WISERD Civil Society Seminar Series 2016: The Power of Language – The Language of Power
Tuesday, 17 May 2016 from 13:00 to 14:00 (BST)
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The WISERD Seminar Series reflects the rich diversity of projects comprising WISERD's Civil Society programme. The seminars are aimed at all with an interest in the key issues and policy challenges facing civil society in the twenty-first century.
WISERD Civil Society Seminar: The Power of Language – The Language of Power
17th May 2016, Aberystwyth University, Main Hall, International Politics Building
Presenter: Professor John Edwards of St Francis Xavier University, Canada https://en.wikipedia.org/wiki/John_Robert_Edwards
Chair: Huw Lewis
13:00 - 14:00: Presentation - Professor John Edwards
14:00 - 15:00: Network, Nibbles and Drinks,
All are welcome!!!
This seminar considers why do some languages become powerful, and others not? They say that ‘knowledge is power’ – is it the case, then, that access to ‘big’ languages is empowering? And what of ‘small’ or threatened languages: can their speakers be ‘empowered’, particularly in a global context where the scope and penetration of English is ever-growing?
Since society has never distributed its blessings fairly or equitably, it is no surprise that manifestations of linguistic access and recognition have historically favoured some groups more than others. ‘Only before God and the linguist,’ said Bill Mackey, the Canadian specialist in bilingualism, ‘are all languages equal.’ He elaborated his pithy observation by noting that ‘everyone knows that you can go further with some languages than you can with others.’ This rather Orwellian qualification of equality has been widely accepted for a very long time, even within liberal cloisters: John Stuart Mill’s approval of ethnolinguistic and nationalist aspiration did not prevent him from observing that the ‘absorption’ of the Basques and Bretons by France, or the enfolding of the Welsh and the Scots within the ‘British nation’ would be highly desirable consummations. But the views of Mackey and Mill are not identical. Ideas have altered, and earlier conceptions (shared, perhaps, by Mill) that some languages are, quite simply, the vehicles of ‘backward’ cultures whose demise is a necessary element of human progress have given way to contemporary ones that make no comparative judgements about intrinsic linguistic worth – that maintain, indeed, that any such assessments are scientifically baseless. In terms of power, then, we might say that linguistic clout (or the lack of it) is now seen to rest upon social bases: it is not really a matter of language at all.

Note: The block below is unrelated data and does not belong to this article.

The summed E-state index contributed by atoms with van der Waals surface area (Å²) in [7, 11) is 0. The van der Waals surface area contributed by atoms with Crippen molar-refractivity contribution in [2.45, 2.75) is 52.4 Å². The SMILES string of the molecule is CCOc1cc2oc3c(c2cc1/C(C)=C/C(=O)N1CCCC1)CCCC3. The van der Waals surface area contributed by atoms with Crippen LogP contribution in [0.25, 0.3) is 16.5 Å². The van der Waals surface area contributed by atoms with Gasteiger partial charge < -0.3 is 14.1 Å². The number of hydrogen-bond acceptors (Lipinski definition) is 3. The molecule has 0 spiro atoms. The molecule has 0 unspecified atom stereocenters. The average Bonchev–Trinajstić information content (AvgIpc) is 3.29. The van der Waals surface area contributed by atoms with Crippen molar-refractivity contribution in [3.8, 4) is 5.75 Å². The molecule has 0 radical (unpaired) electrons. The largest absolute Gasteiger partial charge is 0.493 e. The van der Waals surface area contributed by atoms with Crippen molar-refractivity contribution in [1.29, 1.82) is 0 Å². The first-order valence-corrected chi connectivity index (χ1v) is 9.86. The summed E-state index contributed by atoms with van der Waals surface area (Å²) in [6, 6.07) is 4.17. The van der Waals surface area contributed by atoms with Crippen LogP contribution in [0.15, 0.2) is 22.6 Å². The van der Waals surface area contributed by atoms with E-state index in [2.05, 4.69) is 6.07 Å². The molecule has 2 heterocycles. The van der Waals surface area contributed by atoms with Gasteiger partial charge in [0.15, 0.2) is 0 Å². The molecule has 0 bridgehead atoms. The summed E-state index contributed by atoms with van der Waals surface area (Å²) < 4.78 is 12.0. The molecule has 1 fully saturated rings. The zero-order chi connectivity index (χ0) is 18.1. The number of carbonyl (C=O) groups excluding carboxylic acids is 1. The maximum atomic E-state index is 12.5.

But all this constitutes only two acts in a continuing drama. In the most recent scenes, there is increased interest in altering those social influences that elevate some languages (and cultures) and suppress others. This interest is fuelled, above all, by a perception that these inequalities are unfair, and the intervention which it suggests involves the realignment or redistribution of sociocultural and sociolinguistic resources. From general considerations of power, we move towards matters of empowerment.
Further information about the other events in this series can be found on our website.
Professor John Edwards
St Francis Xavier University, Canada